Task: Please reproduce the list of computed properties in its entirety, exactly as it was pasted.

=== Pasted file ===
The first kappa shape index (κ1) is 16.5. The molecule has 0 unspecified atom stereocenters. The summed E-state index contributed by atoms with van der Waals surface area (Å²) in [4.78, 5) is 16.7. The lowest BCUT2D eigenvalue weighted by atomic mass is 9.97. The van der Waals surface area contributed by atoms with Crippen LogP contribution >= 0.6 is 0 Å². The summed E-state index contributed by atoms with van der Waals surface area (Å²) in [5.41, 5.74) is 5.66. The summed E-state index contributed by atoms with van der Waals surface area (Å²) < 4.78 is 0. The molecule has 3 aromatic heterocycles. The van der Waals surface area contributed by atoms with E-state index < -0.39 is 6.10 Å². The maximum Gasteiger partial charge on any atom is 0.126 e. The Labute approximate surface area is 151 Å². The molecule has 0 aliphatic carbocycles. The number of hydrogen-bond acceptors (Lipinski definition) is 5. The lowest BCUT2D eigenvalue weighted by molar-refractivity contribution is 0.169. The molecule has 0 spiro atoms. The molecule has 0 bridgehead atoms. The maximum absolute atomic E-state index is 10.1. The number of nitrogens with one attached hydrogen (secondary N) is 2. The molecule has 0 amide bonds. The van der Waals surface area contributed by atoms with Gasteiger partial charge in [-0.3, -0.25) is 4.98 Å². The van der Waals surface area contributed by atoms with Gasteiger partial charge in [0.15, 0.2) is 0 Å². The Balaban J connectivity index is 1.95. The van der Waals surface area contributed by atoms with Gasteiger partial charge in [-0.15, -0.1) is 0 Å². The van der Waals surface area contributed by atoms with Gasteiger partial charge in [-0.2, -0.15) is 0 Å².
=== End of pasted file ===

The first kappa shape index (κ1) is 16.5. The molecule has 0 unspecified atom stereocenters. The summed E-state index contributed by atoms with van der Waals surface area (Å²) in [4.78, 5) is 16.7. The lowest BCUT2D eigenvalue weighted by atomic mass is 9.97. The van der Waals surface area contributed by atoms with Crippen LogP contribution >= 0.6 is 0 Å². The summed E-state index contributed by atoms with van der Waals surface area (Å²) in [5.41, 5.74) is 5.66. The summed E-state index contributed by atoms with van der Waals surface area (Å²) < 4.78 is 0. The molecule has 3 aromatic heterocycles. The van der Waals surface area contributed by atoms with E-state index < -0.39 is 6.10 Å². The maximum Gasteiger partial charge on any atom is 0.126 e. The Labute approximate surface area is 151 Å². The molecule has 0 aliphatic carbocycles. The number of hydrogen-bond acceptors (Lipinski definition) is 5. The lowest BCUT2D eigenvalue weighted by molar-refractivity contribution is 0.169. The molecule has 0 spiro atoms. The molecule has 0 bridgehead atoms. The maximum absolute atomic E-state index is 10.1. The number of nitrogens with one attached hydrogen (secondary N) is 2. The molecule has 0 amide bonds. The van der Waals surface area contributed by atoms with Gasteiger partial charge in [-0.3, -0.25) is 4.98 Å². The van der Waals surface area contributed by atoms with Gasteiger partial charge in [0.15, 0.2) is 0 Å². The Balaban J connectivity index is 1.95. The van der Waals surface area contributed by atoms with Gasteiger partial charge in [-0.15, -0.1) is 0 Å². The van der Waals surface area contributed by atoms with Gasteiger partial charge in [-0.2, -0.15) is 0 Å².